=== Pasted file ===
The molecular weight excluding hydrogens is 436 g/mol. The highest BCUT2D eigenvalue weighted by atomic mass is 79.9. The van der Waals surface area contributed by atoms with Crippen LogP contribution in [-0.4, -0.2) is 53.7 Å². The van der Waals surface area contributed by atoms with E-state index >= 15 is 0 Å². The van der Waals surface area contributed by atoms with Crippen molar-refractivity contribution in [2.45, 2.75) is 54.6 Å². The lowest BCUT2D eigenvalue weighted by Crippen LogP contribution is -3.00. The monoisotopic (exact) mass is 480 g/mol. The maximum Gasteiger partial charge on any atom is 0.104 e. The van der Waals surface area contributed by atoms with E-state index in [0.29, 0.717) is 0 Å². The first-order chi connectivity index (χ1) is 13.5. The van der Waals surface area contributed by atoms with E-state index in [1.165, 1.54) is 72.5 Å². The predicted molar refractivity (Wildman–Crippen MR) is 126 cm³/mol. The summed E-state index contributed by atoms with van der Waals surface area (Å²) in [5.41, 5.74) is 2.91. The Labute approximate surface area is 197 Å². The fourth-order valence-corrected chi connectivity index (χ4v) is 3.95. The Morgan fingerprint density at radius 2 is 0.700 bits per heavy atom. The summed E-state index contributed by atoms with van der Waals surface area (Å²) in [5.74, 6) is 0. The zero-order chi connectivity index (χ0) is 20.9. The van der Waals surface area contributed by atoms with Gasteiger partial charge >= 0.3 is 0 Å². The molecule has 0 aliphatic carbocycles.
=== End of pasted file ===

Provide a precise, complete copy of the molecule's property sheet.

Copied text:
The molecular weight excluding hydrogens is 436 g/mol. The highest BCUT2D eigenvalue weighted by atomic mass is 79.9. The van der Waals surface area contributed by atoms with Crippen LogP contribution in [-0.4, -0.2) is 53.7 Å². The van der Waals surface area contributed by atoms with E-state index >= 15 is 0 Å². The van der Waals surface area contributed by atoms with Crippen molar-refractivity contribution in [2.45, 2.75) is 54.6 Å². The lowest BCUT2D eigenvalue weighted by Crippen LogP contribution is -3.00. The monoisotopic (exact) mass is 480 g/mol. The maximum Gasteiger partial charge on any atom is 0.104 e. The van der Waals surface area contributed by atoms with E-state index in [0.29, 0.717) is 0 Å². The first-order chi connectivity index (χ1) is 13.5. The van der Waals surface area contributed by atoms with E-state index in [1.165, 1.54) is 72.5 Å². The predicted molar refractivity (Wildman–Crippen MR) is 126 cm³/mol. The summed E-state index contributed by atoms with van der Waals surface area (Å²) in [5.41, 5.74) is 2.91. The Labute approximate surface area is 197 Å². The fourth-order valence-corrected chi connectivity index (χ4v) is 3.95. The Morgan fingerprint density at radius 2 is 0.700 bits per heavy atom. The summed E-state index contributed by atoms with van der Waals surface area (Å²) in [5.74, 6) is 0. The zero-order chi connectivity index (χ0) is 20.9. The van der Waals surface area contributed by atoms with Gasteiger partial charge >= 0.3 is 0 Å². The molecule has 0 aliphatic carbocycles.